By Mabel Suen
By Jessica Lussenhop
By Joseph Hess
By Evan C. Jones
By Ian Froeb
By Mabel Suen
By Jessica Lussenhop
By Ian Froeb
Is Lucas Park Grille still hip, a hot spot, the place to see and be seen downtown? Was it ever? I don't know. Frankly, I don't care. But I can tell you a meal there on Saturday night is as close to dinner theater as I ever wish to be, a hundred little scenes of the human need to blow off steam and maybe get lucky and how easily this need can be frustrated.
1234 Washington Ave.
St. Louis, MO 63103
Category: Bars and Clubs
Region: St. Louis - Washington Avenue
Foie gras $15
Ahi tuna $26
Wagyu rib eye $40
A bride-to-be, resplendent in white, wearing a tiara and waving a magic wand, hops up on a table and does a little jig. A dozen or so young women, giggling, stumble outside to wait for their ride; a half-hour later they're still waiting, one of them talking frantically into her cell phone. Now and again, a middle-aged man with a bottle of beer wanders a lazy circle around the main room, stopping each time to stare at the women waiting outside.
I could go on. To summarize: Lucas Park Grille is a spectacle. Remove all the people and it would still be a spectacle, a soaring, dramatically underlit space with flat-screen TV sets and fireplaces, a semi-open kitchen and even a small market. (The market is open only during the daytime. At night it's closed off behind a sort of cage, an unfortunate design feature: Is this where bad diners are sent?)
With so many distractions, I was shocked to find myself thinking about the food on my plate as often as I did.
McGowan Brothers Development, better known for its many downtown loft properties, opened Lucas Park Grille in the heart of the Washington Avenue loft district two and a half years ago. When my predecessor, Rose Martelli, reviewed the restaurant in January 2005, she was impressed by the décor "sumptuous and sleek," she described it, and it seems to have held up well but not by executive chef Kevin Willmann's food.
"If patrons are expected to...pay high-end prices, the fare has to live up to the table it's served upon," Martelli wrote.
The prices remain high-end. Dinner for two with drinks and a tip will likely cost you about $100, even if you split an appetizer and dessert. But since last year the head chef has been Jason Bayle, a 34-year-old veteran of several area kitchens, including Harvest, the Crossing and, most recently, An American Place. Willmann has moved on to Erato in Edwardsville.
I learned of this change only when, on a whim, I looked up Lucas Park Grille's current menu on the restaurant's Web site. But it was the menu itself that grabbed my attention. Bayle was pairing seared foie gras with toasted marshmallows an unlikely, intriguing couple. And he was serving what the Web site described as a "Kobe beef ribeye" steak.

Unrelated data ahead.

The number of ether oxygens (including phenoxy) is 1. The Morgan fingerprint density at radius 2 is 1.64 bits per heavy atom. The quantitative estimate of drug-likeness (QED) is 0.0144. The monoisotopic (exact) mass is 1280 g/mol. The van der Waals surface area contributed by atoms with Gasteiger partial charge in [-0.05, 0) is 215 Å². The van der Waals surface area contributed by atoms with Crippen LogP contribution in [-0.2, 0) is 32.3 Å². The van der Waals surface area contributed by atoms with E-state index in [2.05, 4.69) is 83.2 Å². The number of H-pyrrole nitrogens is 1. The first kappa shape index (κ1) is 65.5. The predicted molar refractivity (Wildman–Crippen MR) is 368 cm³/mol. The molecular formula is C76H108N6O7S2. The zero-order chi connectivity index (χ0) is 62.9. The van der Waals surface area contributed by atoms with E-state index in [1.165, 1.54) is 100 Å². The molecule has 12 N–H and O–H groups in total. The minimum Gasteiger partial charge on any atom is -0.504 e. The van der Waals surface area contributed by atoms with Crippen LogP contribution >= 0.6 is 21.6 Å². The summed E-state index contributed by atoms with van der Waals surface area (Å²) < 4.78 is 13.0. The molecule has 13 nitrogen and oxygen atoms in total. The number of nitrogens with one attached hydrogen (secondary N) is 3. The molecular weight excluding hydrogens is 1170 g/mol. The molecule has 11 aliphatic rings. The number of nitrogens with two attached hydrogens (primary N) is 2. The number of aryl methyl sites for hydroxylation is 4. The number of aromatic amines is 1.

This was reason enough to visit. To simplify, Kobe beef or wagyu, as the cattle are called in Japan has such incredible marbling that the best cuts can command hundreds of dollars per pound. Only wagyu from Japan's Hyogo Prefecture is considered true Kobe beef; wagyu raised domestically is sometimes referred to as American Kobe beef. You don't often encounter either at St. Louis restaurants.
Still, I approached Lucas Park Grille warily. Foie gras with toasted marshmallows and Kobe beef could be culinary revelations, but they could just as easily be bait for diners who enjoy conspicuous consumption.
I made my first visit on a quiet weekday evening. A trial run: I sat at the bar and ordered the pork entrée, a grilled pork steak and a homemade "pig in a blanket" with braised red cabbage and a vegetable tart. The thin pork steak had been overcooked, but the "pig in a blanket" a small, plump sausage partly wrapped in a flaky pastry shell was cute and tasty, with a strong flavor of fennel. But the standout was the vegetable tart, with very thinly sliced carrots and onions layered in a pastry crust, the vegetables just tender enough to fuse together without being mushy, just sweet enough to contrast the savory pork and the vinegary cabbage.
That dish is no longer on the menu, but it was enough to compel me to return and try the foie gras, the Kobe beef rib eye and another surprise a roasted saddle of venison in a juniper poivradethickened with raisins. The lean, juicy meat had a deeply savory smack (the sauce is three days in the making, Bayle told me, and the bones for the sauce are marinated for four days beforehand), and a side of Brussels sprouts roasted with pancetta lent the entrée the crisp, bittersweet edge of the woods in winter. Seared ahi tuna was also lovely, with brilliant, dark pink flesh and a clean, sweet flavor. The tuna comes with a sauce of preserved lemon, garlic and herbs, but this was so unobtrusive, or the pieces of tuna so large, that I didn't notice it.
I wish Bayle had shown that light touch with the cornmeal-encrusted halibut dish I tried. The halibut was served with mushrooms, truffled gnocchi, cipollini onions glazed with balsamic vinegar, pine nuts and a green-apple vinaigrette. The individual elements were just OK the gnocchi were mushy, and the halibut, while succulent, was too salty but nothing worked in concert.
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